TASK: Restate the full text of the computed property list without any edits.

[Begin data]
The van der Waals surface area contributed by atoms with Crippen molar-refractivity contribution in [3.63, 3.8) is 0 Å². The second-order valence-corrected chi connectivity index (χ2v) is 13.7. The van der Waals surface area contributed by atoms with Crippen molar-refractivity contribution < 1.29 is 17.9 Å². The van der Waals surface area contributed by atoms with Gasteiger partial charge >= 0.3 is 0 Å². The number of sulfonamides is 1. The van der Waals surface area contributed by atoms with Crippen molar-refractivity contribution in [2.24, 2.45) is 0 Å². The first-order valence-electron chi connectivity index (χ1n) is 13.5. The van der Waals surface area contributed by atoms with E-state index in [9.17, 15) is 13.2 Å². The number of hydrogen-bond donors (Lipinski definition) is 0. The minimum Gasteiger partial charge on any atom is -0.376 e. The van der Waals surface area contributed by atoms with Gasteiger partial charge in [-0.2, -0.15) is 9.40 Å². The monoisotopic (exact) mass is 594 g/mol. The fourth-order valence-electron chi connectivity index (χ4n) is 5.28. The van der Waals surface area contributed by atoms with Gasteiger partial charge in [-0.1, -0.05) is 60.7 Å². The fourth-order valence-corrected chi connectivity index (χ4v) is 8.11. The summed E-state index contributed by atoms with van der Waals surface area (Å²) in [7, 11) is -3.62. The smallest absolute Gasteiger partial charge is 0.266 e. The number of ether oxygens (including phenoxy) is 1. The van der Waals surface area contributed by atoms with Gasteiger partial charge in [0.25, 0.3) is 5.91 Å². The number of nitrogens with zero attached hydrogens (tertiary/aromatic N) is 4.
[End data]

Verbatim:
The van der Waals surface area contributed by atoms with Crippen molar-refractivity contribution in [3.63, 3.8) is 0 Å². The second-order valence-corrected chi connectivity index (χ2v) is 13.7. The van der Waals surface area contributed by atoms with Crippen molar-refractivity contribution < 1.29 is 17.9 Å². The van der Waals surface area contributed by atoms with Gasteiger partial charge >= 0.3 is 0 Å². The number of sulfonamides is 1. The van der Waals surface area contributed by atoms with Crippen molar-refractivity contribution in [2.24, 2.45) is 0 Å². The first-order valence-electron chi connectivity index (χ1n) is 13.5. The van der Waals surface area contributed by atoms with E-state index in [9.17, 15) is 13.2 Å². The number of hydrogen-bond donors (Lipinski definition) is 0. The minimum Gasteiger partial charge on any atom is -0.376 e. The van der Waals surface area contributed by atoms with Gasteiger partial charge in [-0.2, -0.15) is 9.40 Å². The monoisotopic (exact) mass is 594 g/mol. The fourth-order valence-electron chi connectivity index (χ4n) is 5.28. The van der Waals surface area contributed by atoms with Gasteiger partial charge in [-0.1, -0.05) is 60.7 Å². The fourth-order valence-corrected chi connectivity index (χ4v) is 8.11. The summed E-state index contributed by atoms with van der Waals surface area (Å²) in [7, 11) is -3.62. The smallest absolute Gasteiger partial charge is 0.266 e. The number of ether oxygens (including phenoxy) is 1. The van der Waals surface area contributed by atoms with Gasteiger partial charge in [0.25, 0.3) is 5.91 Å². The number of nitrogens with zero attached hydrogens (tertiary/aromatic N) is 4.